The sartorial elegance of the British officer on campaign

Discussion in 'General' started by Owen, Sep 28, 2012.

  1. TTH

    TTH Senior Member

  2. NickFenton

    NickFenton Well-Known Member

    Great thread Owen,

    I have no photo's to offer but know what the POW's must have looked like on repatriation but also during their shows, but i'm sure the latter does not count.

    I also loved the stories that were told of the guys at Arnhem, some of which were portrayed in 'A Bridge too far', golf clubs, hunting horns, umbrellas, etc. How much of this was true? I certainly hope so.

    Show me pictures of these guys with fat cigars rather than the other one anytime!, no, i'm not talking about Churchill.

  3. SDP

    SDP Incurable Cometoholic clubs, hunting horns, umbrellas, etc. How much of this was true? I certainly hope so......

    Perfectly true if accounts of 24th Lancers (ref: 'None Had Lances') are typical of the rest of the Army et alia.
  4. Andreas

    Andreas Working on two books

    Here's a good one showing the range of Western Desert Pret a Porter rather nicely.

    Unfortunately not clear where and when.

    From IWM.

    All the best


    Attached Files:

    von Poop likes this.
  5. Owen

    Owen -- --- -.. MOD

    Some super pictures being posting, cheers everyone.
    keep them coming.

    Also I didnt realise that was Joanna Lumley's Dad, I knew he was in Gurkhas but didnt twig it was the same 'Lumley'.
  6. Bond

    Bond Senior Member

  7. von Poop

    von Poop Adaministrator Admin

    Here's a good one showing the range of Western Desert Pret a Porter rather nicely.

    Unfortunately not clear where and when.

    From IWM.

    That. Is pretty hard to beat.
    The sun-hat & Cricket Jumper in particular.
  8. von Poop

    von Poop Adaministrator Admin

  9. chrisgrove

    chrisgrove Senior Member

    Naturally; any regiment wherein two officers appear dressed alike is clearly lacking in initiative! 'Uniform' in the British Army sense does not conform to the normal meaning.

  10. Owen

    Owen -- --- -.. MOD

    An odd thought entered by head earlier today.
    Did any British Officers in WW2 have tattoos ?
    I know they are popular today amongst all walks of life but back in the 40s was it purely an Other Ranks thing to have a 'tat' ?
  11. RemeDesertRat

    RemeDesertRat Very Senior Member

    Monty had tattoos from his early days, but when he became a higher ranking officer chose to cover them up, as it wasn't the *done thing* for senior officers, hence the long sleeves in the hot desert pics.
    Teddy Edward likes this.
  12. Bernard85

    Bernard85 WW2 Veteran WW2 Veteran

    good day owen.sep,28,2012, of britich officers,an interesting thread,not being an army man I can only go by what read,or see in photos.but in the field they kept a low profile apart from showing there rank(pips ect,)on leave they would do there regiments prowed,there family's expected them to be smart.some of our generals were a bit prema donas.but they had to be noticed.thanks for posting.bernar85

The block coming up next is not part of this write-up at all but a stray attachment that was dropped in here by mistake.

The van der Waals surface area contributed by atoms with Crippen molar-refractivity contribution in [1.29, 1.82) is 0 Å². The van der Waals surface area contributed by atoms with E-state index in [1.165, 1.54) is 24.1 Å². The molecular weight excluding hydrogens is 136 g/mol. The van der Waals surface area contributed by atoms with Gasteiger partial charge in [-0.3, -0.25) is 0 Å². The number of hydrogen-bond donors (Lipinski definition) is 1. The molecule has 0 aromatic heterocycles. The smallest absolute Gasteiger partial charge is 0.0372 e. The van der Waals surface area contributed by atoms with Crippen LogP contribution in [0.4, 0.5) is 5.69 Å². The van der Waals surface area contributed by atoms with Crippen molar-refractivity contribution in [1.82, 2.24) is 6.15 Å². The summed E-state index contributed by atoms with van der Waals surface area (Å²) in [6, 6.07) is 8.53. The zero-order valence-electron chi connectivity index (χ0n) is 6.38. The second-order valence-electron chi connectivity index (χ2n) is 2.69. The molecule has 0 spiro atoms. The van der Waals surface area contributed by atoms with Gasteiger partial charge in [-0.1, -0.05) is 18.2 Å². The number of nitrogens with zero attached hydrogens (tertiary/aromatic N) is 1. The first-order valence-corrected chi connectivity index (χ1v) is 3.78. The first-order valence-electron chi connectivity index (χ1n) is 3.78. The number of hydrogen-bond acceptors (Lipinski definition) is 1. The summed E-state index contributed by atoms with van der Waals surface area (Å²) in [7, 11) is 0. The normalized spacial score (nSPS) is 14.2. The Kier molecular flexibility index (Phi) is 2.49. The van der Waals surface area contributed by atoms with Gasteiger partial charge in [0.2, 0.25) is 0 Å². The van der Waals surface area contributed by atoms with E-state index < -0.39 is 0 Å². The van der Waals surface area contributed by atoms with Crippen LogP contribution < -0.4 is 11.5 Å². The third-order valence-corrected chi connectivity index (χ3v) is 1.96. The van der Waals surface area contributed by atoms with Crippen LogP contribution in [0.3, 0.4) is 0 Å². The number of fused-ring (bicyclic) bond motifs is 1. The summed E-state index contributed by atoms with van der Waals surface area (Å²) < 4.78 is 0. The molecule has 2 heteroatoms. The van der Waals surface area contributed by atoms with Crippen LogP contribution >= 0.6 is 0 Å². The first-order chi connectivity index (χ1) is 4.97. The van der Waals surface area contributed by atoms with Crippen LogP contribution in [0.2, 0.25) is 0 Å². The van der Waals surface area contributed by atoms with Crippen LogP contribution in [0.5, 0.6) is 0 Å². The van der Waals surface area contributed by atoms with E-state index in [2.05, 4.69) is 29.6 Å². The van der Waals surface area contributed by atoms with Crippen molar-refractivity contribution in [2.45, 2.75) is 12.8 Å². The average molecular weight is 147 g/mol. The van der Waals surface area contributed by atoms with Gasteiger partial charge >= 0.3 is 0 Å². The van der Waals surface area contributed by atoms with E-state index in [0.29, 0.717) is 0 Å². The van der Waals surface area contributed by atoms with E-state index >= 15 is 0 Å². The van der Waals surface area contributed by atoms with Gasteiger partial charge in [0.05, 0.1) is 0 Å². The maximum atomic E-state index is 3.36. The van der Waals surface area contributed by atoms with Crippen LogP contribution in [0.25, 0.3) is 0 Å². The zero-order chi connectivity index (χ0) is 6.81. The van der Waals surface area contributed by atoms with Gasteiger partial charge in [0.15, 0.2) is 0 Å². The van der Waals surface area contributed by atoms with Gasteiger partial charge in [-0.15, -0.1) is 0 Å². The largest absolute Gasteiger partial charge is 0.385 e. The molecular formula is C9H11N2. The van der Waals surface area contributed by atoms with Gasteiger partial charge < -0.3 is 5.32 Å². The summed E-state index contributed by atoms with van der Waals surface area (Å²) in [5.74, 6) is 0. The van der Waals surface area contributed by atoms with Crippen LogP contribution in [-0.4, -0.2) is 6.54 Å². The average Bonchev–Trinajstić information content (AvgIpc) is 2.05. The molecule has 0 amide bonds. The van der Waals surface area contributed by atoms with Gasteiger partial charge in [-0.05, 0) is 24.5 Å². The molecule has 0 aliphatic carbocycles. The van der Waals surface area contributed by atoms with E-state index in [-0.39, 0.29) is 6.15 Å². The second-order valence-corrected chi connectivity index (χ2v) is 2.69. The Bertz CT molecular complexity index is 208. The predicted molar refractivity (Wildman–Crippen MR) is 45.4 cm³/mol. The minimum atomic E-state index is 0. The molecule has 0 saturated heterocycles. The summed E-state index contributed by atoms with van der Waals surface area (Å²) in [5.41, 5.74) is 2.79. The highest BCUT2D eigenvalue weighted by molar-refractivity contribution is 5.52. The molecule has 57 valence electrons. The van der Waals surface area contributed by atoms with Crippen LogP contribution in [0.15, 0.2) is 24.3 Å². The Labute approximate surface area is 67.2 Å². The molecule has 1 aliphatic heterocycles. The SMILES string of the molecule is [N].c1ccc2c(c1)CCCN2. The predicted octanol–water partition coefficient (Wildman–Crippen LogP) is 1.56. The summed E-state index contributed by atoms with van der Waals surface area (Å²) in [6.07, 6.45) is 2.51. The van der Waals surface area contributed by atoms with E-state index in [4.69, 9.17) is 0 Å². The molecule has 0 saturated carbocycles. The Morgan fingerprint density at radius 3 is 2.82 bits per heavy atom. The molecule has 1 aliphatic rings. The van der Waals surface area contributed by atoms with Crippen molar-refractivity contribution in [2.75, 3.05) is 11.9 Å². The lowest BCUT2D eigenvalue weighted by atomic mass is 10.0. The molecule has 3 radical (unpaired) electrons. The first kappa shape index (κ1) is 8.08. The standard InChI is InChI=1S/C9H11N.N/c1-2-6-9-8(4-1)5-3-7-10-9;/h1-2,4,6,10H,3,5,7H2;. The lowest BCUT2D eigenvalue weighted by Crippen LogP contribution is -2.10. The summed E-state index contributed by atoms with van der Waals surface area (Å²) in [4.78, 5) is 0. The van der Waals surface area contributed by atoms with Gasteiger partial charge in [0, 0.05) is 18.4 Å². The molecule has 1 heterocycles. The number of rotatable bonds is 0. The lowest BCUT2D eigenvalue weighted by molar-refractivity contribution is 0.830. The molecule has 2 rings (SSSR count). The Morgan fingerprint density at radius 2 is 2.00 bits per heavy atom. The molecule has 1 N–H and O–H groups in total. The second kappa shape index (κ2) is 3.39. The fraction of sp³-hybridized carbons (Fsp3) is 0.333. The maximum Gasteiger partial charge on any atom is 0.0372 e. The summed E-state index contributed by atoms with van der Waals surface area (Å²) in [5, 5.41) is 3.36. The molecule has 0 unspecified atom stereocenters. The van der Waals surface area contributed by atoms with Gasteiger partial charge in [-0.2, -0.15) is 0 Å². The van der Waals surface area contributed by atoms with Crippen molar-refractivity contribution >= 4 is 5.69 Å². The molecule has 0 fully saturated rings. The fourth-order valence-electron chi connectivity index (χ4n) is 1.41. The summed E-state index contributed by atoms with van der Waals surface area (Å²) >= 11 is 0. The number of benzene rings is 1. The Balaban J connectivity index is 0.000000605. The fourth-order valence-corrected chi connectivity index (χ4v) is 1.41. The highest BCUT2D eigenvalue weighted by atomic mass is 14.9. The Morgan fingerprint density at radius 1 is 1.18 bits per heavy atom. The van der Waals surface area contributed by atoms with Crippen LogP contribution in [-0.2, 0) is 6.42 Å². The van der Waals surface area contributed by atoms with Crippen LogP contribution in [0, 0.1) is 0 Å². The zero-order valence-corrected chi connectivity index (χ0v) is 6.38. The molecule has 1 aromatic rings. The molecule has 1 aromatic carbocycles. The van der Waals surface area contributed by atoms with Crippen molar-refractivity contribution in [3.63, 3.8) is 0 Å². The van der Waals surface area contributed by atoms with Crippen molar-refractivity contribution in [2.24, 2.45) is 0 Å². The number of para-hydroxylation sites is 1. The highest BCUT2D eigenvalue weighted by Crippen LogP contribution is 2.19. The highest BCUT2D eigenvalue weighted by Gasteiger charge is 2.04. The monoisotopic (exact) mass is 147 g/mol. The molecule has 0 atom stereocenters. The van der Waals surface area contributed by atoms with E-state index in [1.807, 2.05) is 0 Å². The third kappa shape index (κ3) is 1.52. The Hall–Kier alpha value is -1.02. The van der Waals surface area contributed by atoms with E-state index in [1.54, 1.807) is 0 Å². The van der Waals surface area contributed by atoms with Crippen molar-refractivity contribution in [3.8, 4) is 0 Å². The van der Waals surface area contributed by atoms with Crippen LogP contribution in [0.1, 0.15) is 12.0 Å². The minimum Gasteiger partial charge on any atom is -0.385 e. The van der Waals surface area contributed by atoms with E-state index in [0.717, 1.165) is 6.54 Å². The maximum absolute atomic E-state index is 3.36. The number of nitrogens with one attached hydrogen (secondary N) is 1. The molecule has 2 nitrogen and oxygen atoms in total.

13. Owen

    Owen -- --- -.. MOD

    Chris C and ImOhShep like this.
  14. David Layne

    David Layne Well-Known Member


    The prisoners from left to right, Aubrey Niner, George Hunt, A.W.(Sandy) Simpson, and Tom (Titch) Lockyer. Lockyer is in the bottom photograph. The photos were taken at Oflag 21B at Schubin in Poland when they were temporarily taken there from Stalag Luft 3 in late 1942.
  15. David Layne

    David Layne Well-Known Member

    A cartoon drawn to depict the various clothing and habits obtained by POW's.

    dbf likes this.
  16. canuck

    canuck Closed Account

    The Commanding Officer of the Calgary Highlanders, Lieutenant-Colonel D.G. MacLauchlan, speaks with scouts Corporal Kormendy and Sergeant Marshall, Kapellen, Belgium, on 6 October 1944.
    Notice the kukhri on the scouts belt?
    Owen likes this.
  17. canuck

    canuck Closed Account

    I've added some Canadian officers simply to contrast with our more resplendent British cousins. Canucks were more noted for comfort than style.

    Lieutenant-Colonel B.M. Hoffmeister, commanding officer of the Seaforth Highlanders of Canada, Sicily, August 1943
  18. jonheyworth

    jonheyworth Senior Member

    The US tanks came fully equipped, including 4 tanker's helmets of various sizes
  19. jonheyworth

    jonheyworth Senior Member

    Most of the deactivated Thompsons, Thompson mags, mag pouches and pistol belts for sale at the moment came from these very same WW2 stocks stored in, and just sold from Russia
  20. Ron Goldstein

    Ron Goldstein WW2 Veteran WW2 Veteran Patron

    Can I ask you to scroll up to my posting on Page 1 of this thread, comment #6, on Loopy Kennard's father ?

    I have always considered that if you have an open mind plus a working knowledge of how to get the best out of GOOGLE, the areas for research are limitless and, at times, just mind boggling

    Take today, for instance, and "Loopy" Kennard's father..

    I did a quick GOOGLE on Sir Coleridge Kennard and soon found this article about an artiste by the name of Jacques-Emile Blanche (1861-1942) who was a friend of Oscar Wilde.
    On reading through the article I was fascinated to find that Loopy's father "Roy" was the actual sitter for this evocative picture, at one time re-titled "Portrait of Dorian Gray"

    Don't you just love the internet ?


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